• Big Damn Heroes: Just as Oskar's in the process of drowning, Eli shows up to tear apart the guy holding him under the water. Yeah, it's that kind of story.
  • Big Damn Kiss: Oskar and Eli...with Lacke's blood dripping from Eli's mouth.
  • Blood from Every Orifice: What happens if Eli enters a place without being invited.
  • Bloodless Carnage: Relatively, in the Swedish film version at least, with Gory Discretion Shots or long-range/obscured views preferred – so the horrifying slaughter is conveyed with surprisingly almost no blood to be seen, considering how much is let. The Hollywood remake didn't hold back nearly as much, though.
  • Blood Oath: Oskar cuts his hand and suggests this to Eli. Eli, being a vampire, takes it somewhat less than calmly.
  • Book-Ends: The opening shot of Let the Right One In is of falling snow, and a shot near the ending is of the same falling snow.
    • Oskar stands in his underwear looking out into the night (pressing his hand to the window and removing it with a sticky sound) at both the start and near the end.
  • Bring My Brown Pants: Tommy shits himself while locked in a basement with Hakan, who at this point is now a zombie.
  • Boy Meets Ghoul: A charming story where the bullied boy with an interest in serial killers meets a charming castrated vampire when he/she moves in next door.
  • Bully Brutality: The bullies that harass Oskar and end up almost drowning him.
  • Chastity Couple: According to the director, Oskar and Eli are meant to be this, due to their age and Eli's lack of genitalia.
  • Chekhov's Skill: The Morse code ending to both films.
  • Children Are Innocent: Even two of the bullies are fairly sympathetic (and one of them even stays alive in the end).
  • Coming-of-Age Story: Oddly heartwarming. Kind of.
  • Corpsing: A minor case in the Swedish Film when Eli and Oskar first meet. The actors trip over each other's lines towards the end of the scene and Eli visibly stifles a laugh. It was at the end of a very long shot with a minor stunt so ended up getting left in, but luckily it made some sense in context anyway.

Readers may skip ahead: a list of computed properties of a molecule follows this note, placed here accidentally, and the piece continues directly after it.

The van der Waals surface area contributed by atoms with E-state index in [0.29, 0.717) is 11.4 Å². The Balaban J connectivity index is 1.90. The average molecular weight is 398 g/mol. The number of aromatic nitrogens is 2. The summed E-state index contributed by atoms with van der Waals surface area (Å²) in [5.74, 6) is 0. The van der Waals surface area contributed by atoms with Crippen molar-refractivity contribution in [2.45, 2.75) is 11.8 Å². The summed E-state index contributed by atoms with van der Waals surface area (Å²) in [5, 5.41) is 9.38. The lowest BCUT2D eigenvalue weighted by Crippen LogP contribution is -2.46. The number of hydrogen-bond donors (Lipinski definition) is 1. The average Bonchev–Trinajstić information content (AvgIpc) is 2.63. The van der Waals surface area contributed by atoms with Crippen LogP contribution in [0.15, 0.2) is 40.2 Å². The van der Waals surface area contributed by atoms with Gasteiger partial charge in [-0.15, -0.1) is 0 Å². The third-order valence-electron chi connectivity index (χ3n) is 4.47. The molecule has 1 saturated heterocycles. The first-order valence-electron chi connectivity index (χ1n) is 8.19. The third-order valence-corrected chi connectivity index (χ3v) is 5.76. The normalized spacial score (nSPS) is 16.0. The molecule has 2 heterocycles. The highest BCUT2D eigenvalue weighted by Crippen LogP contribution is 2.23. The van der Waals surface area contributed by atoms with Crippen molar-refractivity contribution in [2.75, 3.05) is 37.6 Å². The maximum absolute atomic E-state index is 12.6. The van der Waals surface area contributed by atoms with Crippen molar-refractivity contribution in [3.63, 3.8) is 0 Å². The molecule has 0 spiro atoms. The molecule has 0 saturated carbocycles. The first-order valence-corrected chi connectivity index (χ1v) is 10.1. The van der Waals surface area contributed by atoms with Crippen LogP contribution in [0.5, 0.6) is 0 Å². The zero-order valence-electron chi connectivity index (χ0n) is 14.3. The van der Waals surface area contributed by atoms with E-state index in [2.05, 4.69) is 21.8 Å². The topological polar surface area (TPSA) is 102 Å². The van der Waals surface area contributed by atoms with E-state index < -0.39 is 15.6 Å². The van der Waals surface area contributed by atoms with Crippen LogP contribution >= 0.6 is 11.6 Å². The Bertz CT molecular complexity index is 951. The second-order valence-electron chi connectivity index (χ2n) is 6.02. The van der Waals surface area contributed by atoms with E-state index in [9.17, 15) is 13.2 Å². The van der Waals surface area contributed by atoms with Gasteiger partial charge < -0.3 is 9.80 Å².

• Crazy Cat Lady: Gösta has a lot of cats moving around his small apartment.
  • Creepy Child: Eli consistently through the film. Oskar may count as well.
  • Dark Secret: The audience knows that Eli is a vampire the entire time; Oskar finds out eventually. Stemming from this, Eli tries to hide the more gruesome aspects of her affliction from her new friend (such as what happens when she enters a house without permission, and what she does while sleeping/recuperating in the bathroom), but Oskar deals with each in turn. She also hides her true gender for a while, but this is more because Eli isn't sure whether Oskar will still like her if he knows.
  • Daylight Horror: The pool climax is well-lit in the original film, which allows the bullies' demises to be shown that much more clearly.
  • Death by Adaptation: In the book, Eli only killed Conny and Jimmy. In the movie, she killed all but one of the bullies, and in the remake, she kills all of them, including the reluctant one.
    • Sort-of done with Hakan. He still dies in all versions, but in both movies, it happens after falling out of the hospital window, and he doesn't come back as a Revenant Zombie like in the book.
  • Death Seeker: Virginia is turned into this after being bitten by Eli, telling Lacke that she wants to die, and telling him to open the blinds, in order to make her burst into flames. When he won't do it. She gets a nurse to.
  • Demoted to Extra: Håkan and the alcoholics have significantly reduced roles in the film adaptation.
  • Disproportionate Retribution: What Jimmy does to Oskar. You smacked my little brother? Now I'm going to drown you in the pool and cut your eye out if you come up. Then there's what Eli subsequently does to the bullies...
  • Does Not Like Shoes: Eli is seen going barefoot a lot.
  • The Dog Bites Back: Oskar. When he's introduced, he's suffering from bullying, and Eli encourages him to stand up for himself which leads to him taking weight-training classes and ultimately smacking one of the bullies with a stick and splitting their ear.
  • Dragon-in-Chief: Jimmy, the older brother of Conny in this version, who is more sadistic and eager to kill Oskar.
  • Dude Looks Like a Lady: Eli's not a girl.
  • Eerie Pale-Skinned Brunette: Eli is one thanks to the effects of vampirism.
  • Enemy to All Living Things: One possible interpretation of the reaction of the cats to Eli and other vampires.
  • Even Evil Has Loved Ones: Oskar to Eli, if you consider Eli evil. Certainly Eli to Håkan, and Conny and Jimmy to each other.
  • Even Evil Has Standards: Oskar is thrown into the pool by Conny's Ax-Crazy older brother Jimmy. Oskar is then told that if he can't hold his breath underwater for three minutes, his eye will be gouged out. Even the lackeys are repulsed by this idea.
  • Evil-Detecting Dog: Cats detect and viciously attack vampires on sight.
    • Håkan's efforts to drain the blood of a passerby that he's just killed are thwarted when a dog comes by and begins barking, forcing him to flee as his owners come.